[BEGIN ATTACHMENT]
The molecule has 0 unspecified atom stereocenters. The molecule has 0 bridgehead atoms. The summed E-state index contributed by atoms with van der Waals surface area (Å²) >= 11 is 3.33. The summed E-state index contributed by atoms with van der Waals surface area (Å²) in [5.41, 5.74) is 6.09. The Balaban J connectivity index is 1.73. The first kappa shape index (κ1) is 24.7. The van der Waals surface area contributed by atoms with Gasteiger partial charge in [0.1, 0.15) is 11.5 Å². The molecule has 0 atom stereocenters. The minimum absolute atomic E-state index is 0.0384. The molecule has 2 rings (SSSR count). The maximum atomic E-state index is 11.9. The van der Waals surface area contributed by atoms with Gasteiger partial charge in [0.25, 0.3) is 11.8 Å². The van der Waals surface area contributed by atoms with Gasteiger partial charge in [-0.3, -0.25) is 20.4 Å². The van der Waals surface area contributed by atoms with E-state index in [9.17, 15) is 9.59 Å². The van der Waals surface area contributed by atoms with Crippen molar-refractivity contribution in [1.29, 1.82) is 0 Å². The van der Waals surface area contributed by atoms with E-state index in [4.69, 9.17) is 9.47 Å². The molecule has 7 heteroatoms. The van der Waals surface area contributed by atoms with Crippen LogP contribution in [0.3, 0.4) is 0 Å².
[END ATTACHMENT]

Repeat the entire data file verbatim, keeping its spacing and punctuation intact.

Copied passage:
The molecule has 0 unspecified atom stereocenters. The molecule has 0 bridgehead atoms. The summed E-state index contributed by atoms with van der Waals surface area (Å²) >= 11 is 3.33. The summed E-state index contributed by atoms with van der Waals surface area (Å²) in [5.41, 5.74) is 6.09. The Balaban J connectivity index is 1.73. The first kappa shape index (κ1) is 24.7. The van der Waals surface area contributed by atoms with Gasteiger partial charge in [0.1, 0.15) is 11.5 Å². The molecule has 0 atom stereocenters. The minimum absolute atomic E-state index is 0.0384. The molecule has 2 rings (SSSR count). The maximum atomic E-state index is 11.9. The van der Waals surface area contributed by atoms with Gasteiger partial charge in [0.25, 0.3) is 11.8 Å². The van der Waals surface area contributed by atoms with Gasteiger partial charge in [-0.3, -0.25) is 20.4 Å². The van der Waals surface area contributed by atoms with E-state index in [9.17, 15) is 9.59 Å². The van der Waals surface area contributed by atoms with Crippen molar-refractivity contribution in [1.29, 1.82) is 0 Å². The van der Waals surface area contributed by atoms with E-state index in [4.69, 9.17) is 9.47 Å². The molecule has 7 heteroatoms. The van der Waals surface area contributed by atoms with Crippen LogP contribution in [0.3, 0.4) is 0 Å².